Election Projections: September 28, 2014

This week’s updates, in terms of the raw numbers, show a shift to the Republicans in the U.S. Senate, the U.S. House and in two gubernatorial races. Looking at the most recent available public polling, this blog now believes that it is clear that the Republican Party is on pace to capture 51 seats—and the majority—in the Senate. It also appears that the GOP is on pace to make a net gain of eight seats in the House, for a 242-193 majority, and to lose a net of two governorships, as compared to this blog’s opinion last week that Republicans were on pace to lose four. Updates to the ratings are pointed out below, and the chart of all competitive races, and their ratings, can be found by clicking here.

Senate Race Updates


I have long recognized the weakness of the campaign of Democrat Bruce Braley, currently a U.S. representative from Iowa’s 1st District, who was caught on tape some months ago making a remark disparaging the notion of a farmer (Iowa’s Republican Senator, Chuck Grassley) becoming the chairman of the Senate Judiciary Committee. Meritorious or not, this remark was bound to cause him trouble in Iowa, and the results of a Sept. 24 Des Moines Register Iowa Poll, by respected pollster Selzer & Co., indicate he has never recovered from the gaffe. Selzer’s Iowa Poll now shows Republican Joni Ernst ahead by 6 points. While the last 12 polls have had Braley ahead in three and Ernst ahead in three, with the other six tied, Ernst appears to have the edge and this blog is moving Iowa from “Leans Democratic” to “Leans Republican,” and this puts Republicans on track to claim 51 Senate seats on Election Day.

North Carolina

I have always considered this state the best shot, in all the 2012 Romney seats held by Democrats, for the Democrats to hang on, and the recent polling indicates that Sen. Kay Hagan (D) is ahead by a slim but consistent margin. She has led in 10 of the last 11 polls since mid-August, and her opponent, Republican Thom Tillis, led by only 1 point in the one poll which he led. I am now moving this race from “Leans Democratic” to “Likely Democratic.”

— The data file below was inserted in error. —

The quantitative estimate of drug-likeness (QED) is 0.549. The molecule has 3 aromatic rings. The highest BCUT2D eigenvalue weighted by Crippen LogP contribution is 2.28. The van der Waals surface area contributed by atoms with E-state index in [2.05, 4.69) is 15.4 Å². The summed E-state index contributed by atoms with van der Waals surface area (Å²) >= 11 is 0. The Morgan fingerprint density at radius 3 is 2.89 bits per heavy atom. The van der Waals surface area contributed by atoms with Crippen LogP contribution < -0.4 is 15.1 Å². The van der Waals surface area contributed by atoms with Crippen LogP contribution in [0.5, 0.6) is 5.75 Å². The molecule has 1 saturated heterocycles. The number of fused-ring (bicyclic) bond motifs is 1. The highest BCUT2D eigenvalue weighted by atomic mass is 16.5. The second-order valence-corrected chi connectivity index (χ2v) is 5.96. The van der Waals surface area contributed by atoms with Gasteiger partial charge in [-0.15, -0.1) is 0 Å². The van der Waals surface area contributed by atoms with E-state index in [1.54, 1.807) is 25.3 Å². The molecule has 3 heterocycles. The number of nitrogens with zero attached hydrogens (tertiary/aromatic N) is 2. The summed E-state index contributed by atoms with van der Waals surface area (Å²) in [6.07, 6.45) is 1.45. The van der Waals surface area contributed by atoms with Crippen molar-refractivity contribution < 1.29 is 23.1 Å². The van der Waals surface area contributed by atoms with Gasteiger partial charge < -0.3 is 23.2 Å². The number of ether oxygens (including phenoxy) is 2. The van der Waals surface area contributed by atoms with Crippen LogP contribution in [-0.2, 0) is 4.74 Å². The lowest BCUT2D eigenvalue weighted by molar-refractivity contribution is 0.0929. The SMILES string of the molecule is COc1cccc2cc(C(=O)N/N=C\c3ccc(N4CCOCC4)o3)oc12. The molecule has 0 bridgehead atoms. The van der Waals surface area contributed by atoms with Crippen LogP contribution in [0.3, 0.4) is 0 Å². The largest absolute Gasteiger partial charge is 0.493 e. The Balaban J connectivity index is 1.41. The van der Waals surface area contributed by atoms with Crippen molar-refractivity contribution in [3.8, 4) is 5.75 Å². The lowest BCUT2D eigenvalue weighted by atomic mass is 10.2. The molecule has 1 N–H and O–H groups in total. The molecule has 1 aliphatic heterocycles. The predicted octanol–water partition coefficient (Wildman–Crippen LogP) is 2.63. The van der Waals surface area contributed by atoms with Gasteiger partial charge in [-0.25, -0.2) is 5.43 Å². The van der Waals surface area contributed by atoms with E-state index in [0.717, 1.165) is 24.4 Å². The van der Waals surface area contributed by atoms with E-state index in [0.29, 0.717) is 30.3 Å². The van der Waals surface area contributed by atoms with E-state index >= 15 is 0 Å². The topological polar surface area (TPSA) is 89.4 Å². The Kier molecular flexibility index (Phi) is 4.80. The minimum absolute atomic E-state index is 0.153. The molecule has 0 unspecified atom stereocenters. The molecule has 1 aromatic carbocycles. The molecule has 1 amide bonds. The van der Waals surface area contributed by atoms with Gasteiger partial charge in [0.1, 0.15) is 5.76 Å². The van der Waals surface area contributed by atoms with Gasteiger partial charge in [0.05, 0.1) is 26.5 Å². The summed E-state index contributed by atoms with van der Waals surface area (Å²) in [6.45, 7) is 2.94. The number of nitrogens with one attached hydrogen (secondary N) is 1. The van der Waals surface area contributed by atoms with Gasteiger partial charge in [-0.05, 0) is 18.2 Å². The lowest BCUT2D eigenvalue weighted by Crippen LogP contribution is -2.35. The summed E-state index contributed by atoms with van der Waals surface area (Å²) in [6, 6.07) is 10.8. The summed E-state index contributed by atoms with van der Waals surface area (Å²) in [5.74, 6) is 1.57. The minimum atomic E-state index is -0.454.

The campaign of Republican challenger Monica Wehby has been a train wreck, beset by numerous allegations against Wehby that include plagiarism and stalking. Sen. Jeff Merkley (D) holds double digit polling leads, and I see no way that he loses this race. This blog is moving Oregon from “Likely Democratic” to “Safe Democratic.”

South Dakota

The uncertainty inherent in a three-candidate race, with former Republican Sen. Larry Pressler achieving sizable polling numbers as an independent, has kept South Dakota at “Likely Republican.” However, Gov. Mike Rounds (R) continues to hold a double digit lead, and this blog is moving South Dakota from “Likely Republican” to “Safe Republican.”


Although the most recent public polls give a slight lead, on average, to challenger Cory Gardner (R), a Quinnipiac poll giving him an 8-point lead appears to be an outlier. The preponderance of the public polling still favors Sen. Mark Udall (D), but if more than two notable polls show a Gardner lead, a reassessment of the race may be in order. For now, this race stays “Leans Democratic” but moves onto the Watch List. Keep in mind that recent elections have shown Democrats outperforming their polling numbers in Colorado on Election Day.


Sen. Mark Begich (D) has not led in a single poll since August 3rd, and this blog already has this race designated “Leans Republican.” The average lead for Republican challenger Dan Sullivan is just shy of 5 points. If Begich’s numbers do not begin improving soon, the race will shift to “Likely Republican,” but I am going to keep it unchanged right now until more data is available. At this point, I am confident enough of a Republican lead in this race to move it off the Watch List. In recent elections, Republicans have considerably outperformed their polling numbers in Alaska on Election Day.

House Race Updates

New York 11th District

It has long been presumed that Congressman Michael Grimm (R), embroiled in legal issues, would lose this district centered on Staten Island and also including a small part of Brooklyn. However, a Siena College poll published Sept. 17th actually showed Grimm with a 4-point lead over Democrat Dominic Recchia. Given the district’s Republican lean and the results of the recent poll, I am moving the race from “Leans Democratic” to “Leans Republican” and placing this race on the Watch List.

Hawaii 1st District